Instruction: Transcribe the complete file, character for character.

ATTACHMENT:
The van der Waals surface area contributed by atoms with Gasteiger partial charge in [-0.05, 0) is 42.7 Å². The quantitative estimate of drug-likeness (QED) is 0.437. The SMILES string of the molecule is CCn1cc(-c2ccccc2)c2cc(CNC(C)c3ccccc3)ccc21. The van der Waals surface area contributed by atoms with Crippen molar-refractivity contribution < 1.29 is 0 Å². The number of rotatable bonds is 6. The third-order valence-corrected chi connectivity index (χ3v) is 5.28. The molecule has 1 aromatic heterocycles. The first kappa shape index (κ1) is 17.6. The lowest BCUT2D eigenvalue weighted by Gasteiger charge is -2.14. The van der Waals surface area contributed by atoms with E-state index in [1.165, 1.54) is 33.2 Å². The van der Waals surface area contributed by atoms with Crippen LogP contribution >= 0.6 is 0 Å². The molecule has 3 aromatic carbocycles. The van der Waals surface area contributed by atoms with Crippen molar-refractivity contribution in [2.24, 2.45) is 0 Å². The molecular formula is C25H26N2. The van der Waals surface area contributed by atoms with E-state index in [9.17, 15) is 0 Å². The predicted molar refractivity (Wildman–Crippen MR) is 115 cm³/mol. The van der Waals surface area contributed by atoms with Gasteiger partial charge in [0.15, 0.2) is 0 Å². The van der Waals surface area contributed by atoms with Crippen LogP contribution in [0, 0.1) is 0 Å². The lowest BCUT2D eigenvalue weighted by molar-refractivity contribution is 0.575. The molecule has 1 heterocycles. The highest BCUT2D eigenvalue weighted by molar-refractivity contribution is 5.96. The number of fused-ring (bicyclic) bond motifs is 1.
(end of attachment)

The van der Waals surface area contributed by atoms with Gasteiger partial charge in [-0.05, 0) is 42.7 Å². The quantitative estimate of drug-likeness (QED) is 0.437. The SMILES string of the molecule is CCn1cc(-c2ccccc2)c2cc(CNC(C)c3ccccc3)ccc21. The van der Waals surface area contributed by atoms with Crippen molar-refractivity contribution < 1.29 is 0 Å². The number of rotatable bonds is 6. The third-order valence-corrected chi connectivity index (χ3v) is 5.28. The molecule has 1 aromatic heterocycles. The first kappa shape index (κ1) is 17.6. The lowest BCUT2D eigenvalue weighted by Gasteiger charge is -2.14. The van der Waals surface area contributed by atoms with E-state index in [1.165, 1.54) is 33.2 Å². The van der Waals surface area contributed by atoms with Crippen LogP contribution >= 0.6 is 0 Å². The molecule has 3 aromatic carbocycles. The van der Waals surface area contributed by atoms with Crippen molar-refractivity contribution in [2.24, 2.45) is 0 Å². The molecular formula is C25H26N2. The van der Waals surface area contributed by atoms with E-state index in [9.17, 15) is 0 Å². The predicted molar refractivity (Wildman–Crippen MR) is 115 cm³/mol. The van der Waals surface area contributed by atoms with Gasteiger partial charge in [0.15, 0.2) is 0 Å². The van der Waals surface area contributed by atoms with Crippen LogP contribution in [0, 0.1) is 0 Å². The lowest BCUT2D eigenvalue weighted by molar-refractivity contribution is 0.575. The molecule has 1 heterocycles. The highest BCUT2D eigenvalue weighted by molar-refractivity contribution is 5.96. The number of fused-ring (bicyclic) bond motifs is 1.